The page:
And Isaac dug again the wells of water, which they had dug in the days of Abraham his father; for the Philistines had stopped them up after the death of Abraham; and he called their names after the names by which his father had called them. -Genesis 26:18 

We Jews have many names. We are often referred to as B’nai Abraham, “the children of Abraham”, in part because of the patriarch Abraham’s courageous venture into the unknown, ultimately arriving at what we now know as Israel. Other times we are called B’nai Yisrael, “the children of Israel”, after the patriarch Israel, formerly known as Jacob, and his bold wrestling match with an angel, with God, with anyone and everyone along his journey. However we are never referred to as the B’nai Yitzchak, “the children of Isaac”, the patriarch who, frankly, seems to get glossed over by our tradition and relegated to the shadows of Jewish history. 

And yet, as we read above there is something quite touching about Isaac and the quiet and simple way he moves about his life. No, he is no visionary like dad, or go-getter like son. However, what Isaac is, is thoughtful, nostalgic and dutiful. We watch him lovingly mourn his mother in last week’s parsha and in this week’s parsha retracing his father’s footsteps and re-digging his fathers closed up wells; trying to continue his father’s work; trying to keep his father’s memory alive. Isaac looks backwards into the past, while also looking forward enough to provide a life for his family, for his son, Jacob.

No, Isaac has no monumental, larger than life, big, bold adventures like his father or his son. No, he will not have his name branded upon the Jewish people for millennia to come. However, history needs the visionaries, the adventurers, the men and women who step to the foreground but, equally, we need those who are caretakers, who connect the generations, those who play a background part as well. In the words of Rabbi Abraham Joshua Heschel:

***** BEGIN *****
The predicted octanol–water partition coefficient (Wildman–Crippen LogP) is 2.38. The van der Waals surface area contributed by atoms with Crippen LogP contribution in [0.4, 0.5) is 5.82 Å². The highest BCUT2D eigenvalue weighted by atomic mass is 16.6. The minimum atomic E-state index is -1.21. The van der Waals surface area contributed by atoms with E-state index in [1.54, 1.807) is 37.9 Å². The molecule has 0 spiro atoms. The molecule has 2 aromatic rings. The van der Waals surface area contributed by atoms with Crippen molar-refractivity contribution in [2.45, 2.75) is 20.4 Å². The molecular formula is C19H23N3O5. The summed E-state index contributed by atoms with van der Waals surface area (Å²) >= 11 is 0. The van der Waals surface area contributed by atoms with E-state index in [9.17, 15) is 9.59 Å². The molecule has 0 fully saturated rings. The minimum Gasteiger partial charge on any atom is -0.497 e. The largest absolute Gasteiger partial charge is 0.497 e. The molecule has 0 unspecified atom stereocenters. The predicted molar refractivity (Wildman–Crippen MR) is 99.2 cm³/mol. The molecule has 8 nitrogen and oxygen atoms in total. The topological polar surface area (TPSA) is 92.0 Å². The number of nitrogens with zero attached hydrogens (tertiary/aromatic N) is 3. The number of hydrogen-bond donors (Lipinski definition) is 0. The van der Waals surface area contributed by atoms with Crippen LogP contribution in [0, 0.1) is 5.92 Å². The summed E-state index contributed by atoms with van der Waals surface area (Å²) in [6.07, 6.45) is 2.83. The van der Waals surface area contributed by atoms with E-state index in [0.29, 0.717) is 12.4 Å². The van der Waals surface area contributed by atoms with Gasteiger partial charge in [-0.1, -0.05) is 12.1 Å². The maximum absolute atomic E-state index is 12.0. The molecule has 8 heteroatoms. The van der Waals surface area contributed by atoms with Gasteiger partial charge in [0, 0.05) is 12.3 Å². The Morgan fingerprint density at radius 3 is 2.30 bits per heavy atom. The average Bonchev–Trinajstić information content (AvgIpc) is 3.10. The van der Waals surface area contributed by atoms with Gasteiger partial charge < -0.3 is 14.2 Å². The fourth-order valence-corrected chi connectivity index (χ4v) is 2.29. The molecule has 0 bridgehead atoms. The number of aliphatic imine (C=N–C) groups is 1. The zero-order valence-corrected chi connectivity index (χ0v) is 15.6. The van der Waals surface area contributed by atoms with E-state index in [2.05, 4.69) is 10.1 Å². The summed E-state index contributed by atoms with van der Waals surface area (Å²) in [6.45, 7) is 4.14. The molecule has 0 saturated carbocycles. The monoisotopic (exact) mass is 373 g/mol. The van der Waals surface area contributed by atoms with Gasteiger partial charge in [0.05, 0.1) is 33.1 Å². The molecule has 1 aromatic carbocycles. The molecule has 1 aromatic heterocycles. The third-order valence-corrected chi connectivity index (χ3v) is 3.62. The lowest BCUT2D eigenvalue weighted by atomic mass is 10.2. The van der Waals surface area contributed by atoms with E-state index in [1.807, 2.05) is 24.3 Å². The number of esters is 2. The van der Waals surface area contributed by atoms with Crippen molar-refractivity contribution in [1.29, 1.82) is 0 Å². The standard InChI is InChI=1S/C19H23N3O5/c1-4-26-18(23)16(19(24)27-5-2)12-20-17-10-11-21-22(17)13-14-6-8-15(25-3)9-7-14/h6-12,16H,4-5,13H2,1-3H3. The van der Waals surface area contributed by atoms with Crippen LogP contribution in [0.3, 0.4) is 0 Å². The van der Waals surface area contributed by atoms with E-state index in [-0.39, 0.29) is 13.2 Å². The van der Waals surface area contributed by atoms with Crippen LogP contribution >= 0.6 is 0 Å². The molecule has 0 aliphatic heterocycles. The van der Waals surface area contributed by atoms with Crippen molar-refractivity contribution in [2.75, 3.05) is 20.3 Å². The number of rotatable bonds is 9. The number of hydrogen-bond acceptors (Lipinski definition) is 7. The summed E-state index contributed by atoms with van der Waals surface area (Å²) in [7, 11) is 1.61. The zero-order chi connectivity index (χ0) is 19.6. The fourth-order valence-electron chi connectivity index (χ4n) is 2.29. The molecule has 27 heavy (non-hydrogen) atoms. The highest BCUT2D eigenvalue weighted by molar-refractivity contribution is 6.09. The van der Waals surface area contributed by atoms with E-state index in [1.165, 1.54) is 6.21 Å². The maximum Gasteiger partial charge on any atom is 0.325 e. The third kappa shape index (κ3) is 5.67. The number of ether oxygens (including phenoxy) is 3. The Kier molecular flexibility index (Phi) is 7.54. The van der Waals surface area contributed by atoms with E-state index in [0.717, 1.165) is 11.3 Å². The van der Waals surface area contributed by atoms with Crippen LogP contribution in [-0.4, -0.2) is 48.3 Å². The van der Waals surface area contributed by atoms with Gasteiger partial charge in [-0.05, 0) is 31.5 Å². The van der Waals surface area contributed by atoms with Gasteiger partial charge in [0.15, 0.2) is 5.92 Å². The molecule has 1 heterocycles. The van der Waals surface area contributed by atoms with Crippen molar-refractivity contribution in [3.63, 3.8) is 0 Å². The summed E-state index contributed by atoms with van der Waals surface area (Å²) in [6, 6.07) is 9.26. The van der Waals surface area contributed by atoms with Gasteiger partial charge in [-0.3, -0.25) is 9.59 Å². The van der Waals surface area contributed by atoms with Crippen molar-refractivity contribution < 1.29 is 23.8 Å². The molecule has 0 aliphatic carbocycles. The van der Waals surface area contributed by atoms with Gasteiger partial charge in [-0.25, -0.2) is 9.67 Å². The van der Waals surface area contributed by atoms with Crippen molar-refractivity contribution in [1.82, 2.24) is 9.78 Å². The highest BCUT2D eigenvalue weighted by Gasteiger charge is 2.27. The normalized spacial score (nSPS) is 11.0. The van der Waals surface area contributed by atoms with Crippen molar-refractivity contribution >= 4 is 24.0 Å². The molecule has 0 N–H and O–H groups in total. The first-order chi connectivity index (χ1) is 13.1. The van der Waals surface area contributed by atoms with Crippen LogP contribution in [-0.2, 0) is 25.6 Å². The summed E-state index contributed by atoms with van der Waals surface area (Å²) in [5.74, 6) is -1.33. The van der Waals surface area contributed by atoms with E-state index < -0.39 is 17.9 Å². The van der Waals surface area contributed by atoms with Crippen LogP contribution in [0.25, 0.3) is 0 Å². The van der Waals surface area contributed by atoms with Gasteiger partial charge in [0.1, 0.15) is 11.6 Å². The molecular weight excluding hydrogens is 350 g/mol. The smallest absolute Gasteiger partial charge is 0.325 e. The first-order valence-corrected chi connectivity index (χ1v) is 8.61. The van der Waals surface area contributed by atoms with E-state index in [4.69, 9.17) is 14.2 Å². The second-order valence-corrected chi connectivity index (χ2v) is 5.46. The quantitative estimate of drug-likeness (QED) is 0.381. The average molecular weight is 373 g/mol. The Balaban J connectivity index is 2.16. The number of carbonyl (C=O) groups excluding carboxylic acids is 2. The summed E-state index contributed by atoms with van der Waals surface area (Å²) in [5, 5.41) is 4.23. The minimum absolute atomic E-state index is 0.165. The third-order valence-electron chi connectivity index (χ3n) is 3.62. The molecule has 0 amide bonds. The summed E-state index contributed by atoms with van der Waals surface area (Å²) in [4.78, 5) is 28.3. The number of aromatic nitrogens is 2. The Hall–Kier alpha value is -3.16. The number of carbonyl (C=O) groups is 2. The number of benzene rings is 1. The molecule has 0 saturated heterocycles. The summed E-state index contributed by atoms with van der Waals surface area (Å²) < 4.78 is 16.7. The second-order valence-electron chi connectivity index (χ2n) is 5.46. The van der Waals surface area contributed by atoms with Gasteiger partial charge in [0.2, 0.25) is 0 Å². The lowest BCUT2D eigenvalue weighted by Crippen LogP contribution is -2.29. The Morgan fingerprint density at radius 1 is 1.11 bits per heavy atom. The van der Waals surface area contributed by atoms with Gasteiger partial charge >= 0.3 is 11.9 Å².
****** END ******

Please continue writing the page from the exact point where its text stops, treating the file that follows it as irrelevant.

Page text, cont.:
The authentic individual is neither an end nor a beginning, but a link between ages, both memory and expectation. Every moment is a new beginning within a continuum of history. It is facetious to segregate a moment and not to sense its involvement in both past and future. Humbly the past defers to the future but it refuses to be discarded. Only he who is an heir is qualified to be a pioneer

Isaac may be quiet, gentle and subtle in the way he lives and leads but make no mistake about it, he is deservedly one of the three Avot, the patriarchs. Regardless of not having a namesake, nonetheless Isaac fulfills his role and is an heir, a pioneer, an authentic individual and true father of the Jewish. We need both types of leaders in life – trailblazers and caretakers – and each of us as individuals need to cultivate both qualities in ourselves as well.

Shabbat Shalom,
Rabbi B

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